Unexpected search

December 1, 2009 Leave a comment Go to comments

Since adolescence, my dream was to become a successful lawyer. I managed to become a legal professional, but to do justice and to comply with the law, is further from reality all the time in my country.

August 20th, on returning home at the end of my work day, I found a patrol car at the corner of the house. There were confused looks, until a neighbor woman advised me that the police were conducting a search of my house. The news made my stomach cramp and I felt like my heart was in my throat.

There was a Suzuki motorcycle and three agents from the Capri Station in the Arroyo Naranjo municipality. They were improperly dressed: wearing civilian shirts and uniform trousers. One of them observed while the other searched – and in the middle of the patio they gathered the items to be confiscated – all this while the third made an accounting on paper.

They were looking for my brother-in-law. The agents showed my husband, a young man who like most Cubans, doesn’t know the law and his rights, an anonymous complaint and they told him that they had to do a search. And even though he was not in agreement, he accepted it.

Actually, they did not enter my house, but according to what they said, they were going to search all the houses. I live with my husband’s family. Each of us is independent but the houses, all made of wood, are stuck side-by-side. We are several separate nuclear families, but with only one address and ration book.

I turned to the agents and asked them to show me the search warrant. They refused. They asked me for a document showing my credentials as a lawyer. The tension showed in their faces. According to them, they didn’t have to show me anything and so they didn’t. I was asking for something that they, in their procedures, were not accustomed to using.

They tried to give me a thousand excuses, they even told me that since I was an attorney, if I could prove that I had been retained by these people to represent them I could see the criminal complaint. I told them that they did not need to hire me. As a lawyer I could defend my family to the fourth degree of consanguinity and second affinity without the need for such a formality.

My insistence on seeing the search warrant made the first deputy, Emilio Barrio, lose his composure; in a fit of rage, he shouted like a madman. He had forgotten what his profession represented, and above all, that he was dealing with a lady. Without the slightest tact, he ordered me out. I decided to leave. I decided to leave so I would not make my family’s situation worse. However, they knew they could not proceed to search the other houses without the required warrant.

After a while, when the first deputy had the confiscated items in a truck, he told me that his superior had arrived and that I could speak with him. This guy showed me the warrant, but he refused to give me a copy. According to them, nothing required them to do so. I went inside and looked up the relevant article of the Criminal Procedure Act, but I didn’t have enough time to show it to them. They left right away.

They were looking for a “medallion factory,” without being any more specific. They confiscated a computer, 28 pounds of cheese, half a bag of salt, a refrigerator, a kitchen stove and everything else they felt like taking.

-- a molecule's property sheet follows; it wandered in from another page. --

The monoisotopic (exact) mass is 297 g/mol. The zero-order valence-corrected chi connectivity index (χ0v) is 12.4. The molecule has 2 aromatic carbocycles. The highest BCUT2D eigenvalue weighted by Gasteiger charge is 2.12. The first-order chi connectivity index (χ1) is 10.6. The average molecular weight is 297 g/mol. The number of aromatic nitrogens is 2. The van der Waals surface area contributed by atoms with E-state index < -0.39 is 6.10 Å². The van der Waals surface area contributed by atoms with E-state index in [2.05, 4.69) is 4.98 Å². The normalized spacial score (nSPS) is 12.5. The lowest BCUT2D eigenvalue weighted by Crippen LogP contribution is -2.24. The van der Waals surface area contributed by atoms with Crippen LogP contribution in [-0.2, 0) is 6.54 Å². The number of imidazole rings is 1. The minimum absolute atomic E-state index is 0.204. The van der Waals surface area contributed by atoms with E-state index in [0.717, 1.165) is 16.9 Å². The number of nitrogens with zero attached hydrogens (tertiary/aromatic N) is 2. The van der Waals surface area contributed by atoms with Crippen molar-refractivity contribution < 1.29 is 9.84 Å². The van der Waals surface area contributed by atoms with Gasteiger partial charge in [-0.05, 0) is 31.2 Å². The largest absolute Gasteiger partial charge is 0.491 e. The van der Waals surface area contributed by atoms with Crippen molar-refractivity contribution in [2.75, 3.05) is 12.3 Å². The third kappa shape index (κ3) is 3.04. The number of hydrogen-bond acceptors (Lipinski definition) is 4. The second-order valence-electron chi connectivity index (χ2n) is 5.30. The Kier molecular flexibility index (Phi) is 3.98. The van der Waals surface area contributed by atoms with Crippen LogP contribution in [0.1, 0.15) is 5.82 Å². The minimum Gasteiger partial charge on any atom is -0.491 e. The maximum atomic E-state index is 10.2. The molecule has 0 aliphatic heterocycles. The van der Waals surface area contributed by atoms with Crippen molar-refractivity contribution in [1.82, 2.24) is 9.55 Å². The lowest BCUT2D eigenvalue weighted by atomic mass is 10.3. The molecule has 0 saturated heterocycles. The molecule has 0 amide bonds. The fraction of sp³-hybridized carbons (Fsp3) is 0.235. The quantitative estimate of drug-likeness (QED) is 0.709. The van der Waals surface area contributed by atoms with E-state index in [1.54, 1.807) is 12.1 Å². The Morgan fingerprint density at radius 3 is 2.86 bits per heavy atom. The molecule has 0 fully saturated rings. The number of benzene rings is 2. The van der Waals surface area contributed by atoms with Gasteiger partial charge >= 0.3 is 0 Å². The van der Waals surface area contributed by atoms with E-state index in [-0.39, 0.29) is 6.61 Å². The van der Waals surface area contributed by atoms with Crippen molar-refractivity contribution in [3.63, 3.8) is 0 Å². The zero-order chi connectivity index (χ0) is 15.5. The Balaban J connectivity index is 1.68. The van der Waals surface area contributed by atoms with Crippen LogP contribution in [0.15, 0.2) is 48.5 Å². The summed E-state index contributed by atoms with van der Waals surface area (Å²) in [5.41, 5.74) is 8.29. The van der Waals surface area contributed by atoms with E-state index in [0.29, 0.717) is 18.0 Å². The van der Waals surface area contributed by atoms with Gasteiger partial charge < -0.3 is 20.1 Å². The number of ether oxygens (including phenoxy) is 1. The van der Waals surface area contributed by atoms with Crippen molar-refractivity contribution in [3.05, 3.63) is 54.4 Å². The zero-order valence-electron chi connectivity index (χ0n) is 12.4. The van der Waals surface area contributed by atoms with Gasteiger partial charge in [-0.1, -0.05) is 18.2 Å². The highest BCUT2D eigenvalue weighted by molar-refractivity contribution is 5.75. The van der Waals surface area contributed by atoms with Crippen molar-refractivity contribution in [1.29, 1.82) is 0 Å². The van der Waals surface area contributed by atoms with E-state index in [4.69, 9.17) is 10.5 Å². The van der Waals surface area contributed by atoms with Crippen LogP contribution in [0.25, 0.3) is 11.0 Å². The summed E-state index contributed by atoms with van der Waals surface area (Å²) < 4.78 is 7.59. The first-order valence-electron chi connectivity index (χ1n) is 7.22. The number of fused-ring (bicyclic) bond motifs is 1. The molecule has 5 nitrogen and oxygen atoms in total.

In addition to being enraged, the incident left me with a bitter taste as a legal professional: a taste of powerlessness and frustration. To see how they violate laws and civil rights with total impunity and how we are unable to do anything about it.

The officers proceeded to search a private home without satisfying the formalities required by the Law of Criminal Procedure. Their response led me to believe that either they were completely unaware of my right to demand a copy of the warrant, or they did not have one. I think there was a bit of both here.

The Law of Criminal Procedure, Article 218, requires the presentation of a reasoned decision by the Instructor [an official who carries out judicial and police functions], a copy of which is to be given to the person concerned, so there is due process.

What the chief of the agents showed me looked like boilerplate, not a resolution. Article 219 of the law requires a precise expression of the objective and reasons for adopting the measure. The document I was shown did not specify a single objective nor list any reasons.

Even though article 220 requires that diligence on the part of the authorities not extend beyond the strict object of the investigation, the agents seized goods that had nothing to do with an alleged illegal factory.

The conduct of the agents of the police unit at Capri, rather than demonstrating legality, showed their propensity for and lack of professionalism, which confirms the minimal preparation of the Cuban police. A course of six months is not enough to learn what the law requires, if that is taught at all.

In Cuba, wearing a police uniform converts certain people into beings superior to the rest of us mortals. The acquired power is such that these people think they are entitled to act with impunity, knowing full well that they are committing crimes and violating civil rights. They do so confidently and with the support of the system that protects them.

“Do as I say, not as I do.” That is how one could interpret Raúl Castro’s new motto: institutionalism, order and discipline. Citizens must be made to honor and respect the law, even though his agents violate it flagrantly.

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